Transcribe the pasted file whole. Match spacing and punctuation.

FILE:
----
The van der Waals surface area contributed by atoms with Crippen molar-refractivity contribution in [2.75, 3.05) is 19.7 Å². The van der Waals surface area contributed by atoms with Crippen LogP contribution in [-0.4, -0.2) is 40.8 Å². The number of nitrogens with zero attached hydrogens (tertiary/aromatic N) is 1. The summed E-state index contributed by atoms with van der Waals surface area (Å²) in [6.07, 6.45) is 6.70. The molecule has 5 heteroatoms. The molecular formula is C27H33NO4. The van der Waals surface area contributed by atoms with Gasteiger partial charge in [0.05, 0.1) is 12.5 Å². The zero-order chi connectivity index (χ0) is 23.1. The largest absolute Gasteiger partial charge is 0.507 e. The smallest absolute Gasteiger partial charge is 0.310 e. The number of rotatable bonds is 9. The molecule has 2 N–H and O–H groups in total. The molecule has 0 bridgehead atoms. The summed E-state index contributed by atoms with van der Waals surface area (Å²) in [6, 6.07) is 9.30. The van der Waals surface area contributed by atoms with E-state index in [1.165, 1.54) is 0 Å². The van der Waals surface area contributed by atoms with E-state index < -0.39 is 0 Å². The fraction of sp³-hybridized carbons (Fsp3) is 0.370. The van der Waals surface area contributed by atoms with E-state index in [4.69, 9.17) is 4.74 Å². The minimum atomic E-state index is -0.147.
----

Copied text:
The van der Waals surface area contributed by atoms with Crippen molar-refractivity contribution in [2.75, 3.05) is 19.7 Å². The van der Waals surface area contributed by atoms with Crippen LogP contribution in [-0.4, -0.2) is 40.8 Å². The number of nitrogens with zero attached hydrogens (tertiary/aromatic N) is 1. The summed E-state index contributed by atoms with van der Waals surface area (Å²) in [6.07, 6.45) is 6.70. The molecule has 5 heteroatoms. The molecular formula is C27H33NO4. The van der Waals surface area contributed by atoms with Gasteiger partial charge in [0.05, 0.1) is 12.5 Å². The zero-order chi connectivity index (χ0) is 23.1. The largest absolute Gasteiger partial charge is 0.507 e. The smallest absolute Gasteiger partial charge is 0.310 e. The number of rotatable bonds is 9. The molecule has 2 N–H and O–H groups in total. The molecule has 0 bridgehead atoms. The summed E-state index contributed by atoms with van der Waals surface area (Å²) in [6, 6.07) is 9.30. The van der Waals surface area contributed by atoms with E-state index in [1.165, 1.54) is 0 Å². The van der Waals surface area contributed by atoms with E-state index < -0.39 is 0 Å². The fraction of sp³-hybridized carbons (Fsp3) is 0.370. The van der Waals surface area contributed by atoms with E-state index in [4.69, 9.17) is 4.74 Å². The minimum atomic E-state index is -0.147.